A Short History of Western Legal Theory

A Short History of Western Legal Theory

A Short History of Western Legal Theory

A Short History of Western Legal Theory


This unique publication outlines the development of legal theory from pre-Roman times to the twentieth century. It aims to relate the evolution of legal theory to parallel developments in political history, and accordingly offers the reader an account of relevant contemporaneous political,religious, and economic events. Each chapter commences with a general historical background for the relevant period, and discusses how political events and political and legal theory are both related to one another and occasionally influence one another. No other English publication aims to anchor legal theory to contemporary general history in this way, shunning the more conventional approach to legal theory via the study of 'traditions' or 'schools', and it is hoped that this study will provide a much-needed basic text for students ofjurisprudence, legal theory and politics.


'"Man is born free, yet everywhere he is in chains": words like these [of Rousseau] gave what might be called the plain chant of natural rights, as Locke had intoned them, a polyphonic charm.'

The tone of the passage itself is unmistakable: only John Kelly could have written a sentence at once so graceful and so resonant, so replete with learning and so refined in its choice of words. He conducted a lifelong love affair with the English language (among others); he may sometimes have felt with Auden that:

Time that is intolerant
Of the brave and innocent.
And indifferent in a week
To a beautiful physique,
Worships language and forgives
Everyone by whom it lives.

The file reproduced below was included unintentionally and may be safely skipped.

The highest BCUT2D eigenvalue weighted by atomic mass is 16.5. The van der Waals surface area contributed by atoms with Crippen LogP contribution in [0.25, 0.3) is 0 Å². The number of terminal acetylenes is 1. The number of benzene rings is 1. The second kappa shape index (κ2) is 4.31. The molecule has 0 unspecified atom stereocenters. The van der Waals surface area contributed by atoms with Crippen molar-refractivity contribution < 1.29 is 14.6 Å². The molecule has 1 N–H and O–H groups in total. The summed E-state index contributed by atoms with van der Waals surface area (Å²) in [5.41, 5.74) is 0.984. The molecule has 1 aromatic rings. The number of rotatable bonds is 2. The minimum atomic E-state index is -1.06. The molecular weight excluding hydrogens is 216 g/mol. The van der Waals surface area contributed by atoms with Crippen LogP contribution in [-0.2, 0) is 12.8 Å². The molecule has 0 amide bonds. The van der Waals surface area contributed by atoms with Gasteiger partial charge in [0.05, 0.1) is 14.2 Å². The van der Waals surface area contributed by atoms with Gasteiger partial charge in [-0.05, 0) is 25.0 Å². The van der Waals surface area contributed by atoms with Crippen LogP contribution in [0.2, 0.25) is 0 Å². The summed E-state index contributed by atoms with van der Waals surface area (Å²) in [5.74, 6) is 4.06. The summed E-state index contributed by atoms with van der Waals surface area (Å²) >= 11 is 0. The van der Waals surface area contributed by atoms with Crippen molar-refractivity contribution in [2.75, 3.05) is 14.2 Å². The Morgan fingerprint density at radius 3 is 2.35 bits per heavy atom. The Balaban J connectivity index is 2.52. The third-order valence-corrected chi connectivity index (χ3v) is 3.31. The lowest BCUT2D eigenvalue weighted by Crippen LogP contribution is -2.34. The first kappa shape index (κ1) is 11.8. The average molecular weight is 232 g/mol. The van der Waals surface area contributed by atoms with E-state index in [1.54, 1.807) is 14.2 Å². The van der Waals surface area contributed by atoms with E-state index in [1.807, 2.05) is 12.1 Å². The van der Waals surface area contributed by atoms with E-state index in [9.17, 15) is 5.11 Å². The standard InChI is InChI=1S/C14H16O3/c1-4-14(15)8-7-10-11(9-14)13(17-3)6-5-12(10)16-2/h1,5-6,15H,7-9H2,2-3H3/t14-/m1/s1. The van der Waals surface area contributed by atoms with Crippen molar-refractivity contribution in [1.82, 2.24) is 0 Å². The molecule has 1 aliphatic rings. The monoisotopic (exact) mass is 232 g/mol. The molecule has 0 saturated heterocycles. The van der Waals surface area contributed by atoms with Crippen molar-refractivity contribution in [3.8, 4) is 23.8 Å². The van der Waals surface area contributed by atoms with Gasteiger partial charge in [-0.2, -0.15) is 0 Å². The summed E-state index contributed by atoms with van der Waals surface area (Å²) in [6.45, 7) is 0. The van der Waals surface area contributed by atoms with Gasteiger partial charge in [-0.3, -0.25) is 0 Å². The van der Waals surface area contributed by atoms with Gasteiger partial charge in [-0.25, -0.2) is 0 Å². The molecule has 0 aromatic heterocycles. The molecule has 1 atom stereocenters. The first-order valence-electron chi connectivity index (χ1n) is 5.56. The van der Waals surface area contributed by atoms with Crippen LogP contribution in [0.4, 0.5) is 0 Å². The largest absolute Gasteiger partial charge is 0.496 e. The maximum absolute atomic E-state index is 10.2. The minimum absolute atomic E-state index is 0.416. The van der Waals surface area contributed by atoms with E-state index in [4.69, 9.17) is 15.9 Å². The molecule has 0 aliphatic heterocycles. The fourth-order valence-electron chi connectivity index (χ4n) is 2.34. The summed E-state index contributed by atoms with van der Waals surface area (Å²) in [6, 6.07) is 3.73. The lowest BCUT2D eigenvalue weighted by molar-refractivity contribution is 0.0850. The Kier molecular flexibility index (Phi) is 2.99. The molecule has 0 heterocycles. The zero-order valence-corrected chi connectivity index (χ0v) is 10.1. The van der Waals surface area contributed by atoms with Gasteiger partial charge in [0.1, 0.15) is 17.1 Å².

But only sometimes, because he also knew the inadequacy of language itself as a vehicle of feeling and we can glimpse as well in the sentence his passion for music, above all when it was at its most complex and many layered, as in the masterpieces of his beloved J. S. Bach.

All this may seem far away from the ineluctable and mighty issues at the heart of Western jurisprudence with which he wrestled in this, his last book. Yet as he brings before us with his own incomparable gifts of exposition the intellectual struggles of these great men, of Plato and Montesquieu, of Aquinas and Voltaire, of Locke and Bentham, we are repeatedly made conscious by him of how much of all of this is a battle with words.

He had indeed edged away with distaste from the verbal contortions typical of some contemporary Anglo-American jurisprudence and only a severe sense of duty can have compelled him, in the last chapter of this book, to follow some of the writers concerned on to what he describes with characteristic acerbity as 'a sort of course in mental and moral athletics, sweating around the . . .

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